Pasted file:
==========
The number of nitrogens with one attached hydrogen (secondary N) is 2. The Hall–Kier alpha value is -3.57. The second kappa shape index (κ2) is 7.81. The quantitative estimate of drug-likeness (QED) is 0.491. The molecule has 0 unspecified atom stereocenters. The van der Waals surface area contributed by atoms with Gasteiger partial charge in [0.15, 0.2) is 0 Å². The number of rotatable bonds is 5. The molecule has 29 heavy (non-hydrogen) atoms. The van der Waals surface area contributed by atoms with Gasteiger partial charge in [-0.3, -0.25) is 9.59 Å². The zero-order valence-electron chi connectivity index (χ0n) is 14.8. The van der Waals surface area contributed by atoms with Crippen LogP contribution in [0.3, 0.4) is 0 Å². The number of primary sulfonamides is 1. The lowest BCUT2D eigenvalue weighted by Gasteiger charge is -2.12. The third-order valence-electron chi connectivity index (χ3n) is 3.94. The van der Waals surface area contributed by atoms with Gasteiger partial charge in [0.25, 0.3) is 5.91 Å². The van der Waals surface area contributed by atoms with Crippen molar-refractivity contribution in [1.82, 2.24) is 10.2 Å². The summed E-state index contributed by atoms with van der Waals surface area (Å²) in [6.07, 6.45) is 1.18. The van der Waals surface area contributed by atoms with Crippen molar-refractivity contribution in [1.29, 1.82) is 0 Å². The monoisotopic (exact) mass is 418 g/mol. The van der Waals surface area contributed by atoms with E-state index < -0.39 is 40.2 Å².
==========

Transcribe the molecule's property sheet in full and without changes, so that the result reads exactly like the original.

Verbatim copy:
The number of nitrogens with one attached hydrogen (secondary N) is 2. The Hall–Kier alpha value is -3.57. The second kappa shape index (κ2) is 7.81. The quantitative estimate of drug-likeness (QED) is 0.491. The molecule has 0 unspecified atom stereocenters. The van der Waals surface area contributed by atoms with Gasteiger partial charge in [0.15, 0.2) is 0 Å². The number of rotatable bonds is 5. The molecule has 29 heavy (non-hydrogen) atoms. The van der Waals surface area contributed by atoms with Gasteiger partial charge in [-0.3, -0.25) is 9.59 Å². The zero-order valence-electron chi connectivity index (χ0n) is 14.8. The van der Waals surface area contributed by atoms with Crippen LogP contribution in [0.3, 0.4) is 0 Å². The number of primary sulfonamides is 1. The lowest BCUT2D eigenvalue weighted by Gasteiger charge is -2.12. The third-order valence-electron chi connectivity index (χ3n) is 3.94. The van der Waals surface area contributed by atoms with Gasteiger partial charge in [0.25, 0.3) is 5.91 Å². The van der Waals surface area contributed by atoms with Crippen molar-refractivity contribution in [1.82, 2.24) is 10.2 Å². The summed E-state index contributed by atoms with van der Waals surface area (Å²) in [6.07, 6.45) is 1.18. The van der Waals surface area contributed by atoms with Crippen molar-refractivity contribution in [1.29, 1.82) is 0 Å². The monoisotopic (exact) mass is 418 g/mol. The van der Waals surface area contributed by atoms with E-state index < -0.39 is 40.2 Å².